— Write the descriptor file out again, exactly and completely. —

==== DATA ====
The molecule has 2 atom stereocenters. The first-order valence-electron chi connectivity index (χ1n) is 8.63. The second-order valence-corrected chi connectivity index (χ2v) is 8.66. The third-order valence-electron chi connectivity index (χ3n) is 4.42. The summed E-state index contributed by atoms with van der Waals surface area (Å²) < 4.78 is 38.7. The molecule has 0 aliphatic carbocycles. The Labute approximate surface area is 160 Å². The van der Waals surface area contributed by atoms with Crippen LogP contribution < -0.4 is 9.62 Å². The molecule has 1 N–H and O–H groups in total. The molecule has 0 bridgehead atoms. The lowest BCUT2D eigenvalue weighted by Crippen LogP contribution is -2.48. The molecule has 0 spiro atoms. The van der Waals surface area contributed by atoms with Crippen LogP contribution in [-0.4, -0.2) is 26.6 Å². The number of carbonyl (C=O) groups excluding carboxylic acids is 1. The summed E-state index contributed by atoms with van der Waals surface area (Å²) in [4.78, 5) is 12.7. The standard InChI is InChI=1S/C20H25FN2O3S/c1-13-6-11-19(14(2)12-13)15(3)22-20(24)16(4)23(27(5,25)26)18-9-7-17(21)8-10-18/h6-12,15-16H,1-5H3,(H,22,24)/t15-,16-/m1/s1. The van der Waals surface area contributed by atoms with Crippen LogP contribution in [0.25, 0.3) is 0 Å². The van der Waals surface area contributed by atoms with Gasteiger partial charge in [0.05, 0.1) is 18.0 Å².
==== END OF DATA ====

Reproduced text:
The molecule has 2 atom stereocenters. The first-order valence-electron chi connectivity index (χ1n) is 8.63. The second-order valence-corrected chi connectivity index (χ2v) is 8.66. The third-order valence-electron chi connectivity index (χ3n) is 4.42. The summed E-state index contributed by atoms with van der Waals surface area (Å²) < 4.78 is 38.7. The molecule has 0 aliphatic carbocycles. The Labute approximate surface area is 160 Å². The van der Waals surface area contributed by atoms with Crippen LogP contribution < -0.4 is 9.62 Å². The molecule has 1 N–H and O–H groups in total. The molecule has 0 bridgehead atoms. The lowest BCUT2D eigenvalue weighted by Crippen LogP contribution is -2.48. The molecule has 0 spiro atoms. The van der Waals surface area contributed by atoms with Crippen LogP contribution in [-0.4, -0.2) is 26.6 Å². The number of carbonyl (C=O) groups excluding carboxylic acids is 1. The summed E-state index contributed by atoms with van der Waals surface area (Å²) in [4.78, 5) is 12.7. The standard InChI is InChI=1S/C20H25FN2O3S/c1-13-6-11-19(14(2)12-13)15(3)22-20(24)16(4)23(27(5,25)26)18-9-7-17(21)8-10-18/h6-12,15-16H,1-5H3,(H,22,24)/t15-,16-/m1/s1. The van der Waals surface area contributed by atoms with Crippen LogP contribution in [0.25, 0.3) is 0 Å². The van der Waals surface area contributed by atoms with Gasteiger partial charge in [0.05, 0.1) is 18.0 Å².